This can feel like a bit of a trick question, because sometimes the answer is, “not in this job,” or, “in your job,” or something like, “at a bigger better opportunity elsewhere.” But none of those are things you actually want to say to a hiring manager.
The good news is you can be honest while still telling them what they really want to know. Do you have realistic expectations for your career? Are you ambitious? And does this particular position align with your growth and goals overall?
For example, one way I like to think about it is: Think about where this position could realistically take you, and think about how that aligns with some of your broader professional goals.
So, for example, you might say, “Well I’m really excited by this position at Midnight Consulting because in five years, I’d like to be seen as someone with deep expertise in the energy sector, and I know that’s something that I’ll have an opportunity to do here. I’m also really excited to take on more managerial responsibilities in the next few years and potentially even take the lead on some projects. I’ve been lucky enough to work with some amazing managers, and so developing into a great manager myself is something I’m really excited about.”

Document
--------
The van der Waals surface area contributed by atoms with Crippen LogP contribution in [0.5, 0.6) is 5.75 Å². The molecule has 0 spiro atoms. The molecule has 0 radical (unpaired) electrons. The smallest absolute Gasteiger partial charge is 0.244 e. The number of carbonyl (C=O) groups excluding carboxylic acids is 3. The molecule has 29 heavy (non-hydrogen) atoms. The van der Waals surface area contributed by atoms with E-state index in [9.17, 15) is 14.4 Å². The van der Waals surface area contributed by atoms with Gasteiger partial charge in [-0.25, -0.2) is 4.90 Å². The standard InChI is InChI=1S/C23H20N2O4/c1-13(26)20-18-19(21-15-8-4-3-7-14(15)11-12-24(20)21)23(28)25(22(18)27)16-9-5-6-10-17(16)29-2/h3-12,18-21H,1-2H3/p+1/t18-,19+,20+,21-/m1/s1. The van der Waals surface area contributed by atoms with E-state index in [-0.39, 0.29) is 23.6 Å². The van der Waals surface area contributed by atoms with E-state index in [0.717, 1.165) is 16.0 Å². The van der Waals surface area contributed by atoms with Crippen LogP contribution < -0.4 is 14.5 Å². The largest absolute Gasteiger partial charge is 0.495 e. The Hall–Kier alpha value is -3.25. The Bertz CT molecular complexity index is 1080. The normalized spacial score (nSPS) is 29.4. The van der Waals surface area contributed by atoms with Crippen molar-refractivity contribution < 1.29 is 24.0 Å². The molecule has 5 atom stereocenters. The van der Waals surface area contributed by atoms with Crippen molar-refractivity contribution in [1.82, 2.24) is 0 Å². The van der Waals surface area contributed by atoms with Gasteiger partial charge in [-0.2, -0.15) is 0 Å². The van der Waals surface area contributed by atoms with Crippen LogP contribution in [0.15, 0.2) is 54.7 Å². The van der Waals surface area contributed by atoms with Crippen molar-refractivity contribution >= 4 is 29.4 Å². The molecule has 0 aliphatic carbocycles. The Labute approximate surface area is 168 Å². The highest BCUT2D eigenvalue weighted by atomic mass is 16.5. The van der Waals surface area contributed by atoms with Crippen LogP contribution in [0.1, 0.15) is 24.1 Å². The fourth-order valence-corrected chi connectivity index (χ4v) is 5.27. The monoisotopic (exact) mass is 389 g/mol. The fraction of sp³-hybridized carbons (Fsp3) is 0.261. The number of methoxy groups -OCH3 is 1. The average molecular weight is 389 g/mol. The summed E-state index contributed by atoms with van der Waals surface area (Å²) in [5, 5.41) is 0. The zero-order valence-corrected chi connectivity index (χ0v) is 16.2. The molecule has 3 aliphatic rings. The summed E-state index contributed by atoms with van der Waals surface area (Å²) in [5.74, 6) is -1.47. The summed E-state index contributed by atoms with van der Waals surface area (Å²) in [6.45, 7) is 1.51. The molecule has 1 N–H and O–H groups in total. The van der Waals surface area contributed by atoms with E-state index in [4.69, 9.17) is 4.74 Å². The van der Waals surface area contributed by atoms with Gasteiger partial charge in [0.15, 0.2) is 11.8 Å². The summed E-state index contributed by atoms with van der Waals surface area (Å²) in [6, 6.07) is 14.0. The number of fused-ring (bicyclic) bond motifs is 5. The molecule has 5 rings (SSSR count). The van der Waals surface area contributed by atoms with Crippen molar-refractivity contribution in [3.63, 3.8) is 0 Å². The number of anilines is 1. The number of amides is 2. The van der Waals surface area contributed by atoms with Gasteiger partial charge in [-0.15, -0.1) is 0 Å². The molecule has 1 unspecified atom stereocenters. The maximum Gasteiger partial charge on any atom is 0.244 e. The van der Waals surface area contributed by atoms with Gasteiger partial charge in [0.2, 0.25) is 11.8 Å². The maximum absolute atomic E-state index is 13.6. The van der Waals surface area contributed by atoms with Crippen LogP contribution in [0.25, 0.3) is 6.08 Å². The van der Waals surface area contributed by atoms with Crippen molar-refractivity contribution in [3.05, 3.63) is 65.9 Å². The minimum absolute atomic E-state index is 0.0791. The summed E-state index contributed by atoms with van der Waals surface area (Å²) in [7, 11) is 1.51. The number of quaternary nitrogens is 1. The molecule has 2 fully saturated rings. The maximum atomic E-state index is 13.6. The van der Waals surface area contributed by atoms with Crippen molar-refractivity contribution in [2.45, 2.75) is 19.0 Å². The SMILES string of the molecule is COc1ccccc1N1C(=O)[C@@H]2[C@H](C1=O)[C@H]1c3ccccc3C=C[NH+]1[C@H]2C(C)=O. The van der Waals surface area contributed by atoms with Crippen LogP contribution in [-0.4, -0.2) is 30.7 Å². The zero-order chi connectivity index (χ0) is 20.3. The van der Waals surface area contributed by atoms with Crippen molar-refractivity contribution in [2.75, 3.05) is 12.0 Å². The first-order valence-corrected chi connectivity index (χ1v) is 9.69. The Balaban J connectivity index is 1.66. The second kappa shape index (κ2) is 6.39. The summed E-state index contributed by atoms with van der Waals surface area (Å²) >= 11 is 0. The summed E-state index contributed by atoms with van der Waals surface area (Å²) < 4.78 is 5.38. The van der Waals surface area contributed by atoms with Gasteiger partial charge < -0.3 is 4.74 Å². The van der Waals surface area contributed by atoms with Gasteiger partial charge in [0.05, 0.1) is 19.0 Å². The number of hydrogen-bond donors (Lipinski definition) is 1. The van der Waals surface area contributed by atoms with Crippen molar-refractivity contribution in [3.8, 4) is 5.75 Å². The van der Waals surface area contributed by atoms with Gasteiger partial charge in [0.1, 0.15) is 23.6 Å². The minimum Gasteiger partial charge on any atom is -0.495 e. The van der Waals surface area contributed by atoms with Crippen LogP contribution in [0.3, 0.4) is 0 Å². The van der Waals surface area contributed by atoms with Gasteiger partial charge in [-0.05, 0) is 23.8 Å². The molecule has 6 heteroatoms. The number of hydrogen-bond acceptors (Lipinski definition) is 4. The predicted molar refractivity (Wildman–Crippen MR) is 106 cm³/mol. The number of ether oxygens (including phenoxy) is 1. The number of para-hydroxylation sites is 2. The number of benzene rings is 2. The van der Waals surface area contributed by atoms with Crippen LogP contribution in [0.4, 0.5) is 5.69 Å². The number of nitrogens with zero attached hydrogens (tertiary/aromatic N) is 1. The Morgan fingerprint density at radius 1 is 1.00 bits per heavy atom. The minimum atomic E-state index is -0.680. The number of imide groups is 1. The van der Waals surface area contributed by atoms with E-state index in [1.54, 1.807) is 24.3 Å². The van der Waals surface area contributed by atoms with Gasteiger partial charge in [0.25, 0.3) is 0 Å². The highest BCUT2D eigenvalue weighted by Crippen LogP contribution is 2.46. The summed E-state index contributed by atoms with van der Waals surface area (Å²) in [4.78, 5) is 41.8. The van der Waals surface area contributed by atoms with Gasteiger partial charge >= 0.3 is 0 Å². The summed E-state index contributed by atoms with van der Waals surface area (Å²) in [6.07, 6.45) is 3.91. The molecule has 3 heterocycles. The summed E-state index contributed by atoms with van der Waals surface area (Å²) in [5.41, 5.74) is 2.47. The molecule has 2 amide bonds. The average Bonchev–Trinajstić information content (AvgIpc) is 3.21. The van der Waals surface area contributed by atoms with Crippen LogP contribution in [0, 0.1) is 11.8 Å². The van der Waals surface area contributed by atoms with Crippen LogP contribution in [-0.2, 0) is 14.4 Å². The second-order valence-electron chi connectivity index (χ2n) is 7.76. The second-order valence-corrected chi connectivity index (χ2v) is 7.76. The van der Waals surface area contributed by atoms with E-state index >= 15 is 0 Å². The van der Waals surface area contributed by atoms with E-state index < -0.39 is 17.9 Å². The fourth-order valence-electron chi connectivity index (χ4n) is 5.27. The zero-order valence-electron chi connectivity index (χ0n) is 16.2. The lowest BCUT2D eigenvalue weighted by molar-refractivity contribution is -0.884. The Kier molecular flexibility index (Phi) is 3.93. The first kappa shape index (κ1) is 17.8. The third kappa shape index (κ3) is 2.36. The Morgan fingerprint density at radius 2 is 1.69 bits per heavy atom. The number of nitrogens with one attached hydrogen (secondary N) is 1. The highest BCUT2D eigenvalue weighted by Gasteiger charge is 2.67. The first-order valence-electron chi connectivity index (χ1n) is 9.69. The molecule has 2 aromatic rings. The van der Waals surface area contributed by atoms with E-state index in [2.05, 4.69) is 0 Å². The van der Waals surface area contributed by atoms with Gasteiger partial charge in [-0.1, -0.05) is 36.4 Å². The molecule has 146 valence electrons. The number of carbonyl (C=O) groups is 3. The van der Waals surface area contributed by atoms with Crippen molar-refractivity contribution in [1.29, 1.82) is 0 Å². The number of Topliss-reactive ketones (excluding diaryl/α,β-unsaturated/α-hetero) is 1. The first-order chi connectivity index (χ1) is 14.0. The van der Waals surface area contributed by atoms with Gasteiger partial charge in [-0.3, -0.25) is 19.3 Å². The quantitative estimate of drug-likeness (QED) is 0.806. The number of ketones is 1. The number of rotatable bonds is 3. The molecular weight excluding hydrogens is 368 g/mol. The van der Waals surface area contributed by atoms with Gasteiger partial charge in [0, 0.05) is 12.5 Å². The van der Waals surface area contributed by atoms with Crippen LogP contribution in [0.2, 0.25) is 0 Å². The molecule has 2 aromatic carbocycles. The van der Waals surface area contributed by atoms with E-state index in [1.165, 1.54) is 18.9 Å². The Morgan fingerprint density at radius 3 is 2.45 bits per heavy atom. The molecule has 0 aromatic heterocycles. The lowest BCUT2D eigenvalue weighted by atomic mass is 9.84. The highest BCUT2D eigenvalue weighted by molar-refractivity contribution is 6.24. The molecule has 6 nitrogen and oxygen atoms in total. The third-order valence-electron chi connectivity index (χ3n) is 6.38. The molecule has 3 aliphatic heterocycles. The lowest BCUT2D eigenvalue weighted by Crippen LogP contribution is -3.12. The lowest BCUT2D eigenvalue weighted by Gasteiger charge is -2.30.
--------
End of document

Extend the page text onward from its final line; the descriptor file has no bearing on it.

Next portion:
So, what if this position is not a one-way ticket to your professional aspirations? It’s okay to say you don’t really know what the future holds, but you see how this experience could really help in making that decision.
Have questions on interviewing tips? Have advice that's worked for you? We want to hear them! Comment below or contact one of our expert recruiters today! Find the closest CFS location to you here.
Read the original article published on The Muse

Tuesday, December 20, 2016

Interview like a professional

Article originally published on SharpHeels